Easton, PA (PRWEB) June 29, 2013
The all-new Cigar Advisor is an online cigar magazine that brings a fresh, irreverent, and down-to-earth perspective on all things cigars to thousands of smokers. In addition to educational cigar content and behind-the-scenes cigar industry articles from some of the business’s top names, Cigar Advisor delivers an array of content about a variety of topics of interest to people who enjoy the cigar lifestyle. The magazine also features cigar reviews and ratings submitted by real smokers. Cigar Advisor has just published two new lifestyle guides relating to car care.
Cigar Advisor Executive Editor Lou Tenney covers the basics of changing your own motor oil. While it's true that you won't get far without fuel, he writes, oil is truly the lubricating lifeblood of the modern combustion engine. Filling an empty tank might cost you $50 or $60, but replacing an engine that has suffered thermal or viscosity breakdown costs thousands of dollars.
As the engine runs, oil begins to break down at a molecular level, while the oil filter becomes clogged with impurities. When it's time to change your oil, many opt to visit their local lube shop and let the pros handle it. But the rewards of doing this reasonably simple job yourself include convenience, getting your hands dirty, and the satisfaction of knowing that the job was done right.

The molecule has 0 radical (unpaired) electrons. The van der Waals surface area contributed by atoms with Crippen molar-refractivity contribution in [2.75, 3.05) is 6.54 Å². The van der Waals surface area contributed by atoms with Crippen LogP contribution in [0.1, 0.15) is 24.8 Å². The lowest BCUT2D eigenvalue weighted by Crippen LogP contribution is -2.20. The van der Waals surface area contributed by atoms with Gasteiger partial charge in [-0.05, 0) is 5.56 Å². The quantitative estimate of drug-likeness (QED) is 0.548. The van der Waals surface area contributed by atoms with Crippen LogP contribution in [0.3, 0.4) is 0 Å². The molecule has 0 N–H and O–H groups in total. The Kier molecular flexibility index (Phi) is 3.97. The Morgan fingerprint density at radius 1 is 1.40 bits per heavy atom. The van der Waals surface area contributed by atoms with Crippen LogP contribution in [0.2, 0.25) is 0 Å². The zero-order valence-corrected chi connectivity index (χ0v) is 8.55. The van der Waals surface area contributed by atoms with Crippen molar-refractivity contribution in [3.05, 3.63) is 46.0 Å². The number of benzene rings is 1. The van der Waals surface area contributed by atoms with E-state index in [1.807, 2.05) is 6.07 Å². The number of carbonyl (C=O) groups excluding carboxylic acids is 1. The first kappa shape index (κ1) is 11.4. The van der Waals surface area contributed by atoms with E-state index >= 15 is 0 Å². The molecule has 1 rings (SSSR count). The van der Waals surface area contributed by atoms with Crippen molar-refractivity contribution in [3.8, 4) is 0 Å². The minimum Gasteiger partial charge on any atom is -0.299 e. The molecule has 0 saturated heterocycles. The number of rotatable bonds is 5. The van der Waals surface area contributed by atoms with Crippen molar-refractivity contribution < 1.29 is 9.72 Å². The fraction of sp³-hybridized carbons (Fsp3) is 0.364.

Lou discusses the materials needed, how to properly lift the car, and the specifics of draining the oil pan, removing and replacing the oil filter, filling the motor back up with oil, and recycling your old motor oil. Of course, this job wouldn't be complete without that last, most vital step: having a nice cigar to congratulate yourself on a job well done!
Gary Korb, also a Cigar Advisor Executive Editor, contributes advice on how to adjust your rear and side-view mirrors. “The typical way to do this has always been adjusting them so you have a clear view of the rear corners of your car,” he notes. “The problem is you have blind spots that can be trouble on the highway when cars try to pass you.”
Because the rear corners of your car are always in the same position - they never move, after all - when you try changing lanes, you can't see what's in the blind spot. To which he remarks, “You may be exchanging insurance cards with someone sooner than later; or worse, you could be staring into the ‘jaws of life.’” Gary details a solution that will make passing or being passed a lot safer - widening your side-view mirrors' field of vision.